Ohio Soil Recycling, LLC (OSR), a Columbus, Ohio based business that uses microbes, algae, and bacteria to remediate contaminated soil, will NOT be receiving shale gas solid waste as previously reported. Drill cuttings will instead be sent to Ohio landfills
As reported in The Columbus Dispatch, Ohio Soil Recycling was authorized by the Ohio EPA to receive solid waste drill cuttings at the Alum Creek Integrity Drive facility. This was to be an alternate method of disposing of shale gas development waste (fracking). Shale gas drill cuttings would be processed, to rid them of drilling lubricants and used to cap the old Franklin County landfill along Alum Creek.
Radioactive Waste Alert, a Columbus area citizen action group, has concerns about the health risks associated with the processing and re-use of this soil. The OSR facility is located along the banks of Alum Creek, one of the Columbus area water supplies. Shale rock contains radioactive metals, including Radium 228, and 226. Carolyn Harding, organizer of RadioactiveWasteAlert.org warns, "These radioactive elements are water soluble and could contaminate our water supply."
In a phone message with Harding, on February 14th, Chris Elliott, owner of OSR, stated that OSR had not received drill cuttings, other than the two trial loads that they used for testing, and would not be receiving drill cuttings in the near future. He stated that for now, "We are probably done with the shale stuff altogether."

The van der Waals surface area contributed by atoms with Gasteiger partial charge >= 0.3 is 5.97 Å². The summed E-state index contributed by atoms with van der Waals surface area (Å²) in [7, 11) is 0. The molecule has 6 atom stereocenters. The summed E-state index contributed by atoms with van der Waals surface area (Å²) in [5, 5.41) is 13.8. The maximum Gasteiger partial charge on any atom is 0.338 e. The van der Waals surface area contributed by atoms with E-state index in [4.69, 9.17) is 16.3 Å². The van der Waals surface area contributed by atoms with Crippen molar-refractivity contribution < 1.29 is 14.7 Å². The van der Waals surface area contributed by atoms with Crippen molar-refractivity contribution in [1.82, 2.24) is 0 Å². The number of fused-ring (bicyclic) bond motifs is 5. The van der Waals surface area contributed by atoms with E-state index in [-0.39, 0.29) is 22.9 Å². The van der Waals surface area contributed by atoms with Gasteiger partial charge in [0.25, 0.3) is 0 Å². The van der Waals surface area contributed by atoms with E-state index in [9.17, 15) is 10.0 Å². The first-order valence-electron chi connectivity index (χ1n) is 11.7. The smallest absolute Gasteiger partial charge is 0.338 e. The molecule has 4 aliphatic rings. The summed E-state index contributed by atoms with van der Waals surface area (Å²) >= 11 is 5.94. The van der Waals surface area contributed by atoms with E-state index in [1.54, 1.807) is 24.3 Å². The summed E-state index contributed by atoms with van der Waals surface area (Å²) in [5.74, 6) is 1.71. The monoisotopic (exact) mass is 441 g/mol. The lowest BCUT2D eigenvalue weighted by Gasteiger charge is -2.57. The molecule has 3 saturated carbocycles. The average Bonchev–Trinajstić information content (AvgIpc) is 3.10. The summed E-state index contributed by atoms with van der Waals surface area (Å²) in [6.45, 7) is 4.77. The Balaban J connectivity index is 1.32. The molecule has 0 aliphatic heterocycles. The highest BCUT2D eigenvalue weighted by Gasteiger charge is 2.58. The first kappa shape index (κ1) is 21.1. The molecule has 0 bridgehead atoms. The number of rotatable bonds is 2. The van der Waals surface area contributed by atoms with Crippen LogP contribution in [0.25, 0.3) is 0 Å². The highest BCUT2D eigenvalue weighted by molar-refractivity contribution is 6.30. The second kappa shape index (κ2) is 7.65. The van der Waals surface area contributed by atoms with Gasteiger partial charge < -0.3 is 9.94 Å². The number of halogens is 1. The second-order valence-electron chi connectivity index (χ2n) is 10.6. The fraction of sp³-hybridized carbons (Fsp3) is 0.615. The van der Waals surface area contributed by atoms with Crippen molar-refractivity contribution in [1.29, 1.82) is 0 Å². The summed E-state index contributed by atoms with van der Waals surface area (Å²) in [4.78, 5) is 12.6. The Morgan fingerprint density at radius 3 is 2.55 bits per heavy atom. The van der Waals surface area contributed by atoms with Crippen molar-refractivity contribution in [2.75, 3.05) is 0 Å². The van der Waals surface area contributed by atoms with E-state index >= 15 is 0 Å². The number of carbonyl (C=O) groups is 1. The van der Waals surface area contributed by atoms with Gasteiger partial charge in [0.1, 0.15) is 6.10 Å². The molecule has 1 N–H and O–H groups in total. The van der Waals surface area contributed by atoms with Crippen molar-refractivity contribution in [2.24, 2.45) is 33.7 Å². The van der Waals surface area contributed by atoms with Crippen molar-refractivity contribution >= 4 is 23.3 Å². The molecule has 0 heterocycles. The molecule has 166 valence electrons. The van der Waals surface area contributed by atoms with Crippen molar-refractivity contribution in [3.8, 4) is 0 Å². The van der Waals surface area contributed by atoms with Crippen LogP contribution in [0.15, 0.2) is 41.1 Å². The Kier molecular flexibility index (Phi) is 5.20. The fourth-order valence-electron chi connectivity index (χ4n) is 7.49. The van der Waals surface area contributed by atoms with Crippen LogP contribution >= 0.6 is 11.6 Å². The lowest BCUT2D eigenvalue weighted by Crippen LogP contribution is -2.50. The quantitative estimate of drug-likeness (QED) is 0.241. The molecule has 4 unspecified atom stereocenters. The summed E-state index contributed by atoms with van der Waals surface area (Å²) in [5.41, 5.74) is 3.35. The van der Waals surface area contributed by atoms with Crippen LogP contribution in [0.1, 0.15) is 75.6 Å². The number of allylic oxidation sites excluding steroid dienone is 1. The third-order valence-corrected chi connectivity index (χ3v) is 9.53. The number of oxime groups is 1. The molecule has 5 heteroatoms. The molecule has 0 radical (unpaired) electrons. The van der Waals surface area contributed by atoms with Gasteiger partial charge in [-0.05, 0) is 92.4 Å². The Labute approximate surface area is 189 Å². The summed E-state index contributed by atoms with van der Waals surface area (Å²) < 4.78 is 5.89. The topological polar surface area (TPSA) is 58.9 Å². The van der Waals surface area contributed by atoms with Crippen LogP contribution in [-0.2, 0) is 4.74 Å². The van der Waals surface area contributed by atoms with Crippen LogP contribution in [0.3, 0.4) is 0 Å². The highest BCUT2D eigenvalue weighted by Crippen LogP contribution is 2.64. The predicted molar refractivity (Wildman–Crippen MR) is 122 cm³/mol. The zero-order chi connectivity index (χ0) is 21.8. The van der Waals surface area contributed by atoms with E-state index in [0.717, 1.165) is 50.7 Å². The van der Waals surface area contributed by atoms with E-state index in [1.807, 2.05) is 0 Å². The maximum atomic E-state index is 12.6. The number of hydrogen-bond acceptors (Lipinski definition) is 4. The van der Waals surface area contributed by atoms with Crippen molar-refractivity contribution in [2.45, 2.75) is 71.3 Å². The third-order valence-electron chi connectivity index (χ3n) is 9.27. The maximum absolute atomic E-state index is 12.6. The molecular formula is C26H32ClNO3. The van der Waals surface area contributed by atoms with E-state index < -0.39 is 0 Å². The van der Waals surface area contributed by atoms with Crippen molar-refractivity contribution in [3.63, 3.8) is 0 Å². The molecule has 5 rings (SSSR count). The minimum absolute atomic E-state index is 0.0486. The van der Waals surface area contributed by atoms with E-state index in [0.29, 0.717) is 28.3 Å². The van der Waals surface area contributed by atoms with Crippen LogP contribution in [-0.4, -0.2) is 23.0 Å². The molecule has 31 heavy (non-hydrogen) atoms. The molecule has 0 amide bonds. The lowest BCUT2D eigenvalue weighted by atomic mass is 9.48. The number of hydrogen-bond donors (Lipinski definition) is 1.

Harding says that although this alleviates the immediate risk to the Alum creek, and communities downstream, "There is still much to be concerned about," when it comes to the disposal of shale gas drilling-related waste in the Columbus Area Watershed and throughout Ohio.
Drill cuttings, the rock and soil carried to the surface during the drilling process, are labeled as TENORM (technically enhanced naturally occurring radioactive material), in all states other than Ohio. The 2013 Ohio Budget Bill redefined these drill cuttings from TENORM to NORM (naturally occurring radioactive material), therefore permitting drill cuttings to be dumped in any of Ohio’s 39 licensed municipal solid waste landfills.
"Drill cuttings are currently being dumped cheaply and quickly next to our towns," Harding stated. "These landfills are not safe for low level radioactive waste."
Some fear Ohio has become the dumping ground for the gas and oil industry. Ohio currently injects liquid shale gas drilling (hydraulic fracturing) waste into its 139 active injection wells throughout the state. The Center for Health and Environmental Justice reported that Ohio injection wells accepted 581 million gallons of waste in 2012, much of this coming from Pennsylvania and West Virginia.
“Regulation is running way behind the development of this industry" Harding says. "We don't want Ohio to become a toxic radioactive waste dump for the Shale Gas Industry. We all saw what happened to Charleston, West Virginia. We must protect our water."
Kathy Askin, Communications - 412-414-6443 Kathy Askin
Carolyn Harding, Organizer - 614-893-6314 Carolyn Harding